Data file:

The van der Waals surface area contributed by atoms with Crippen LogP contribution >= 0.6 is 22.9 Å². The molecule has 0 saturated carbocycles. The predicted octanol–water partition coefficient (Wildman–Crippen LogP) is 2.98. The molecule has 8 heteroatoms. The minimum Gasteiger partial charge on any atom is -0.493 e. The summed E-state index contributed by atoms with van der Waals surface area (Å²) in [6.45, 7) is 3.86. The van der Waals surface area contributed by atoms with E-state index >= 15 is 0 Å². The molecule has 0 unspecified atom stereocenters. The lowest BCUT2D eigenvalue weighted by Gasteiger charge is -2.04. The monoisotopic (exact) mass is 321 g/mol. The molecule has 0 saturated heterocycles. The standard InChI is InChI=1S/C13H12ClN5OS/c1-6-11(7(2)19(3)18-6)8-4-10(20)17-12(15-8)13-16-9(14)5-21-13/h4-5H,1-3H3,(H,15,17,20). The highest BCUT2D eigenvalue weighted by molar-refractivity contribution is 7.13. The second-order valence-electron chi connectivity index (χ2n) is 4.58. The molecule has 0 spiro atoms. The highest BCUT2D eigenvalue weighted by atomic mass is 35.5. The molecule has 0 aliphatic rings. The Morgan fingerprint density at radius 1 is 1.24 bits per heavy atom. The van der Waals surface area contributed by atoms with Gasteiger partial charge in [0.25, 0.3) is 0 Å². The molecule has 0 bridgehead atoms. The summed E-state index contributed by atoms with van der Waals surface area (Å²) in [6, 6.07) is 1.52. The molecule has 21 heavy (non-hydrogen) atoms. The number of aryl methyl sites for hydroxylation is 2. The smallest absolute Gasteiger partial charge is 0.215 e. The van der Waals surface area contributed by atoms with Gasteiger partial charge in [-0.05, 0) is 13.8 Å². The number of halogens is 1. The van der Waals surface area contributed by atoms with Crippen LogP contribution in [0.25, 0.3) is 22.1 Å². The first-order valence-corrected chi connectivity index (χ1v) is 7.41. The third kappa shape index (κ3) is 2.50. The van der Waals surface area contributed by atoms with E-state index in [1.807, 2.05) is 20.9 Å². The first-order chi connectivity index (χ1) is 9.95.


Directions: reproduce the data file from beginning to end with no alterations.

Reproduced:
The van der Waals surface area contributed by atoms with Crippen LogP contribution >= 0.6 is 22.9 Å². The molecule has 0 saturated carbocycles. The predicted octanol–water partition coefficient (Wildman–Crippen LogP) is 2.98. The molecule has 8 heteroatoms. The minimum Gasteiger partial charge on any atom is -0.493 e. The summed E-state index contributed by atoms with van der Waals surface area (Å²) in [6.45, 7) is 3.86. The van der Waals surface area contributed by atoms with E-state index >= 15 is 0 Å². The molecule has 0 unspecified atom stereocenters. The lowest BCUT2D eigenvalue weighted by Gasteiger charge is -2.04. The monoisotopic (exact) mass is 321 g/mol. The molecule has 0 saturated heterocycles. The standard InChI is InChI=1S/C13H12ClN5OS/c1-6-11(7(2)19(3)18-6)8-4-10(20)17-12(15-8)13-16-9(14)5-21-13/h4-5H,1-3H3,(H,15,17,20). The highest BCUT2D eigenvalue weighted by molar-refractivity contribution is 7.13. The second-order valence-electron chi connectivity index (χ2n) is 4.58. The molecule has 0 spiro atoms. The highest BCUT2D eigenvalue weighted by atomic mass is 35.5. The molecule has 0 aliphatic rings. The Morgan fingerprint density at radius 1 is 1.24 bits per heavy atom. The van der Waals surface area contributed by atoms with Gasteiger partial charge in [0.25, 0.3) is 0 Å². The molecule has 0 bridgehead atoms. The summed E-state index contributed by atoms with van der Waals surface area (Å²) in [6, 6.07) is 1.52. The molecule has 21 heavy (non-hydrogen) atoms. The number of aryl methyl sites for hydroxylation is 2. The smallest absolute Gasteiger partial charge is 0.215 e. The van der Waals surface area contributed by atoms with Gasteiger partial charge in [-0.05, 0) is 13.8 Å². The number of halogens is 1. The van der Waals surface area contributed by atoms with Crippen LogP contribution in [0.25, 0.3) is 22.1 Å². The first-order valence-corrected chi connectivity index (χ1v) is 7.41. The third kappa shape index (κ3) is 2.50. The van der Waals surface area contributed by atoms with E-state index in [1.807, 2.05) is 20.9 Å². The first-order chi connectivity index (χ1) is 9.95.